SRC’s costly blunder

Fifa says it will only lift the suspension of the country if the Zifa officials are reinstated, but the Src insists that will not happen.

Zimbabwean football was left facing a very bleak future last week after the game’s governing body, Fifa, banned the country from international competitions, citing government interference in the running of its national federation.

The government-appointed Sports and Recreation Commission (Src) courted the Fifa sanctions way back in November last year after sacking the country’s national football federation executives led by their president Felton Kamambo over a litany of charges.

Fifa says it will only lift the suspension of the country if the Zifa officials are reinstated, but the Src insists that will not happen.

While the Fifa ban was as a result of a fallout between the Zifa board and the SRC, it is sadly the football players both locally and based outside the country’s borders that will bear the brunt of the decision by Fifa.

The ban means Zimbabwe are likely not going to feature in the 2023 Africa Cup of Nations qualifiers whose preliminary round gets underway next month, if the country remains suspended.

Should Zimbabwe fail to reach an agreement with Fifa, it means the outcome of the on-going top-flight league will not have a legitimate winner as the world body will not recognise it.

Thus local clubs will not play in the Caf Champions League and the Confederation Cup.

The suspension will also affect the transfer window, both in the Castle Lager Premier Soccer League and also for players moving to foreign clubs as they require International Transfer Certificates (ITC) to move from one football association to another.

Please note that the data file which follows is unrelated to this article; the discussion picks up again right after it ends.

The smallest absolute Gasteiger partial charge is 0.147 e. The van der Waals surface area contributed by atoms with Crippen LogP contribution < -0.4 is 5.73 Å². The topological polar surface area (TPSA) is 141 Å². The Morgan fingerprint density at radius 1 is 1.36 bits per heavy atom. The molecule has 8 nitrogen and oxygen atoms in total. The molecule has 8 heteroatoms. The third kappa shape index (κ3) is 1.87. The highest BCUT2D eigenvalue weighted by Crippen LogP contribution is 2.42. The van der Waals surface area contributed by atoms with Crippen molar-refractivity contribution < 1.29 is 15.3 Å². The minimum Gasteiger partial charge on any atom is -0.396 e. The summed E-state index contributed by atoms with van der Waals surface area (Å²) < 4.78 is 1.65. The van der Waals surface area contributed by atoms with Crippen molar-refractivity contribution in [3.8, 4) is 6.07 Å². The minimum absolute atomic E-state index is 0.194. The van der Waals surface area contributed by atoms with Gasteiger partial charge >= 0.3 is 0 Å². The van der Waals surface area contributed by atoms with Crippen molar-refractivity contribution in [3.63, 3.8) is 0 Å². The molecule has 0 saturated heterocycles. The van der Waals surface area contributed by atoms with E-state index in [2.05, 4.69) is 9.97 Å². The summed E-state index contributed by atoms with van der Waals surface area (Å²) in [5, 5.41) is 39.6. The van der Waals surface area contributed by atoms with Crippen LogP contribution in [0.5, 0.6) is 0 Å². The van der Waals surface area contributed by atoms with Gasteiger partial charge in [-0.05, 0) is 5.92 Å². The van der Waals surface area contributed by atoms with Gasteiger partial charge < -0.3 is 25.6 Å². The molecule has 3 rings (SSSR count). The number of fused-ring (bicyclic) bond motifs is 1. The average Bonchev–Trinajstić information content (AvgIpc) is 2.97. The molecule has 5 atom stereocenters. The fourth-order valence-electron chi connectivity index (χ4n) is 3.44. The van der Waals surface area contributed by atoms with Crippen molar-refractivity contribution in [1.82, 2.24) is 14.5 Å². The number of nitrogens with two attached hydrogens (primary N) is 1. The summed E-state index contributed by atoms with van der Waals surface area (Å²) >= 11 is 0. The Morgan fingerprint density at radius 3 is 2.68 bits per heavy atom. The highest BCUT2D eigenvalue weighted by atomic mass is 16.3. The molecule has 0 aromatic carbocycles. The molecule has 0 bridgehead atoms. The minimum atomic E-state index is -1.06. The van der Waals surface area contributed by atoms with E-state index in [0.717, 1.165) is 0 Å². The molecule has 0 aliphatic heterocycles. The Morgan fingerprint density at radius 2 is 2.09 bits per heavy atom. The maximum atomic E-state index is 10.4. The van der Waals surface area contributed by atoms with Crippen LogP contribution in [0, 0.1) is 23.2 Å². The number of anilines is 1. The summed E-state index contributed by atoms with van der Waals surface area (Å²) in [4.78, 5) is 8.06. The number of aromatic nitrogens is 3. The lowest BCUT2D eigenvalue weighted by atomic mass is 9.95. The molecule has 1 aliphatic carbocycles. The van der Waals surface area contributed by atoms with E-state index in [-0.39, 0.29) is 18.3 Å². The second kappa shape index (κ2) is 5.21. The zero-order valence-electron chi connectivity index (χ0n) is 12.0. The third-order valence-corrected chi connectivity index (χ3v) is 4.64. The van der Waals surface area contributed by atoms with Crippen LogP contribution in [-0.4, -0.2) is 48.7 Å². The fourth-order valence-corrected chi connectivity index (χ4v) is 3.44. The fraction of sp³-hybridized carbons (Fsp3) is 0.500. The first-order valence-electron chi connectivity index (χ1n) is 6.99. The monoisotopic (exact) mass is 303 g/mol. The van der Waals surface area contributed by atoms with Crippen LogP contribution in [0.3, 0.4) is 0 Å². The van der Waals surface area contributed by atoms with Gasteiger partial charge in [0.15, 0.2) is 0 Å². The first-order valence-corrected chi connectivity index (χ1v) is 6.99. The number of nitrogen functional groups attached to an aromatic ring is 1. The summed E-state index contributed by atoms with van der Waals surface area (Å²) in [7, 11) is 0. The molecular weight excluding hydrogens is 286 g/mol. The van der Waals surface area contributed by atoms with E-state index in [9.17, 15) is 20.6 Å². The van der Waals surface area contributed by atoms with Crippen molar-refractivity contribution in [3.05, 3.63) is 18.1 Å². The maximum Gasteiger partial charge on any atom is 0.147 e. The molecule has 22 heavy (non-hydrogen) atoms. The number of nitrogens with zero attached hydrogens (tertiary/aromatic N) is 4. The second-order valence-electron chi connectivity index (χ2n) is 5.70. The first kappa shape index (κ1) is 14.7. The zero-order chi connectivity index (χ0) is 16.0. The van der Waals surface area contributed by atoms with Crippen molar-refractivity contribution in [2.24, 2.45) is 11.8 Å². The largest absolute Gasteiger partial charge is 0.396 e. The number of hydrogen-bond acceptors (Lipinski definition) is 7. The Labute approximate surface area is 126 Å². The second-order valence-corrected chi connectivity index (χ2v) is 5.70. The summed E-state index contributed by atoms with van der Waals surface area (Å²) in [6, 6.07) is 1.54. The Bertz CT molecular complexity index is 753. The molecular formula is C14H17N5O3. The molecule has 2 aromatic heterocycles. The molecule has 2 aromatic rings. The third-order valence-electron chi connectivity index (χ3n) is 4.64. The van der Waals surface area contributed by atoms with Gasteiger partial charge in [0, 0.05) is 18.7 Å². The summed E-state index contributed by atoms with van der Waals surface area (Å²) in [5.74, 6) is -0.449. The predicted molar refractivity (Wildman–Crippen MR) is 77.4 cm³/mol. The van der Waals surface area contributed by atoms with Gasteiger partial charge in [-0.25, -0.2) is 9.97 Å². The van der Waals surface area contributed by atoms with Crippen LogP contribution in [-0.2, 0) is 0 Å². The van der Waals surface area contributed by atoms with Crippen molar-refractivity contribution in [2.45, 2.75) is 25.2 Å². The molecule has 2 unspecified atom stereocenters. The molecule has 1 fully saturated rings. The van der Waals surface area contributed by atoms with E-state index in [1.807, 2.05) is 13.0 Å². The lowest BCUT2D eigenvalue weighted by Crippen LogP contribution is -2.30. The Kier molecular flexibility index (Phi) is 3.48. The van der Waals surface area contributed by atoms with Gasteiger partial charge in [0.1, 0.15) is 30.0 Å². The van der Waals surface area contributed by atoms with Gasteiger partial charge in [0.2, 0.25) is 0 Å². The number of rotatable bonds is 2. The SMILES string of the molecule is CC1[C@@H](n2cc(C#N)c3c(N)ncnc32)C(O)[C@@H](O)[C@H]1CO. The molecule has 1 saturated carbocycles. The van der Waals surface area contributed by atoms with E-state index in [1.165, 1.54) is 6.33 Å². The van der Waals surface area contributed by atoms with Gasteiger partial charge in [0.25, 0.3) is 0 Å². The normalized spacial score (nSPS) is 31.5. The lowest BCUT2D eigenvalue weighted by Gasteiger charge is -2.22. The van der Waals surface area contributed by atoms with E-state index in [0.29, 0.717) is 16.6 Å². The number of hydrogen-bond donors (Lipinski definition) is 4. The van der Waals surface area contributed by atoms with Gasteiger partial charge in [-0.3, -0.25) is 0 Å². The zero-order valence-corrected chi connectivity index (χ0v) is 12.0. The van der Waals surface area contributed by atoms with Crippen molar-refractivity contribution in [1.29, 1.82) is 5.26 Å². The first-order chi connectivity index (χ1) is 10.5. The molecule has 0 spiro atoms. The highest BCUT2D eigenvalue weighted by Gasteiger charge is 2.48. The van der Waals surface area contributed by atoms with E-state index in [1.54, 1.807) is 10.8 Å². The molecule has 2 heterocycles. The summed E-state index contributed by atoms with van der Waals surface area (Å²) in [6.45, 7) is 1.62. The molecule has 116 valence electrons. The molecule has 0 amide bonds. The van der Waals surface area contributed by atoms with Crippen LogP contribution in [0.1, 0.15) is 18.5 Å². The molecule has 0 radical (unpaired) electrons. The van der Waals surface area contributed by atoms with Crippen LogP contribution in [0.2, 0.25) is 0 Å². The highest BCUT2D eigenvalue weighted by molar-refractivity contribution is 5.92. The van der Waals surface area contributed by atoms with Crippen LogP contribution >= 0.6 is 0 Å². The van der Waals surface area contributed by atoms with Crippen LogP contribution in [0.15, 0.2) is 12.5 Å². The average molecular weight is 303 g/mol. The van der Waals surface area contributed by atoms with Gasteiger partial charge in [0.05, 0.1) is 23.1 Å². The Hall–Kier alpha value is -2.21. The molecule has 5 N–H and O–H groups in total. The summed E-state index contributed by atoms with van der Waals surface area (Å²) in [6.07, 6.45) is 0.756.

It means players, who were already on the move and are yet to get clearance will have to wait for longer, as Fifa will not sanction the transfers. It will also affect the local league, whose transfer window is still open.

Foreign-based players will still be able to renew contracts, but cannot move to another country if their contracts expire.

The Fifa sanctions will also see the world governing body closing financial tapes on Zimbabwe which has been the heartbeat of Zifa and local football in the absence of adequate government support.

Referees from the country will not be eligible to officiate in any Caf or Fifa organised tournaments, including Cosafa competitions in the region.

The referees training courses, which are held in the country regularly, will also not take place under the prevailing circumstances.

Furthermore, the country will lack representation in regional and international conventions and no Zimbabwean will be eligible to contest for any post in Fifa and Caf or Cosafa.

The world football governing body recently announced it has set aside US$1 billion to build a world class stadium in each African country starting next year, and Zimbabwe was set to benefit.

But as a result of the ban this could all go up in smoke if the country remains suspended by Fifa.

Given the dire consequences that local football is set to face due to suspension, it is crucial that the SRC takes a sober approach and deescalate the conflict engulfing the country’s most followed sport.

Now is not the time to further escalate tensions, but to put Zimbabwean football first ahead of personal egos. It’s a huge mistake for the SRC to try and go toe to toe with Fifa in an unwinnable war.

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